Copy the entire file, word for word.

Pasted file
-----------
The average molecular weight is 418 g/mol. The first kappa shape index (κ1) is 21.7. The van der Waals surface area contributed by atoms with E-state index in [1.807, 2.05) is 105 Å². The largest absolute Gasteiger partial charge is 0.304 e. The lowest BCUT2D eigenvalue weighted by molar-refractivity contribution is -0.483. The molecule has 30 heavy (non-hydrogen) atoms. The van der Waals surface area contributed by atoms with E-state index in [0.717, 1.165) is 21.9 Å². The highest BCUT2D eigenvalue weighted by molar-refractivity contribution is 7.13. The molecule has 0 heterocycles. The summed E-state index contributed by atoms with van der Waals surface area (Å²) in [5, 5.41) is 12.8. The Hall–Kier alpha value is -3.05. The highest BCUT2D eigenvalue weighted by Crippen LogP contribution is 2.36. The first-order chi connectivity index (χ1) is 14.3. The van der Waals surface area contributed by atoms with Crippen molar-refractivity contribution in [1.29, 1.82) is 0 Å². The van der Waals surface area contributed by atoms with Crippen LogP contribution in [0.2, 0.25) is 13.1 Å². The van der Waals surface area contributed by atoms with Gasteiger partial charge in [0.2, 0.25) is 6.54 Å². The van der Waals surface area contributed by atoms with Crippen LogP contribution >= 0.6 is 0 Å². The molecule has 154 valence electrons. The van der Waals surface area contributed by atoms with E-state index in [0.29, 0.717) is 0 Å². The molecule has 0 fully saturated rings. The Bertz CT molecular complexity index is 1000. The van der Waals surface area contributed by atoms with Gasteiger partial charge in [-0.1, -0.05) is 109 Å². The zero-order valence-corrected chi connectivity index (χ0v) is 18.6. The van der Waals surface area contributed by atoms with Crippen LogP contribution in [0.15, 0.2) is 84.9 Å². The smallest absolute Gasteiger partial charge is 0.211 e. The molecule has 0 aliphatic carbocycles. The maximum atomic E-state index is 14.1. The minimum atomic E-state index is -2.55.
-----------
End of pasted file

The average molecular weight is 418 g/mol. The first kappa shape index (κ1) is 21.7. The van der Waals surface area contributed by atoms with E-state index in [1.807, 2.05) is 105 Å². The largest absolute Gasteiger partial charge is 0.304 e. The lowest BCUT2D eigenvalue weighted by molar-refractivity contribution is -0.483. The molecule has 30 heavy (non-hydrogen) atoms. The van der Waals surface area contributed by atoms with E-state index in [0.717, 1.165) is 21.9 Å². The highest BCUT2D eigenvalue weighted by molar-refractivity contribution is 7.13. The molecule has 0 heterocycles. The summed E-state index contributed by atoms with van der Waals surface area (Å²) in [5, 5.41) is 12.8. The Hall–Kier alpha value is -3.05. The highest BCUT2D eigenvalue weighted by Crippen LogP contribution is 2.36. The first-order chi connectivity index (χ1) is 14.3. The van der Waals surface area contributed by atoms with Crippen molar-refractivity contribution in [1.29, 1.82) is 0 Å². The van der Waals surface area contributed by atoms with Crippen LogP contribution in [0.2, 0.25) is 13.1 Å². The van der Waals surface area contributed by atoms with Gasteiger partial charge in [0.2, 0.25) is 6.54 Å². The van der Waals surface area contributed by atoms with Crippen LogP contribution >= 0.6 is 0 Å². The molecule has 154 valence electrons. The van der Waals surface area contributed by atoms with E-state index in [0.29, 0.717) is 0 Å². The molecule has 0 fully saturated rings. The Bertz CT molecular complexity index is 1000. The van der Waals surface area contributed by atoms with Gasteiger partial charge in [-0.1, -0.05) is 109 Å². The zero-order valence-corrected chi connectivity index (χ0v) is 18.6. The van der Waals surface area contributed by atoms with Crippen LogP contribution in [0.15, 0.2) is 84.9 Å². The smallest absolute Gasteiger partial charge is 0.211 e. The molecule has 0 aliphatic carbocycles. The maximum atomic E-state index is 14.1. The minimum atomic E-state index is -2.55.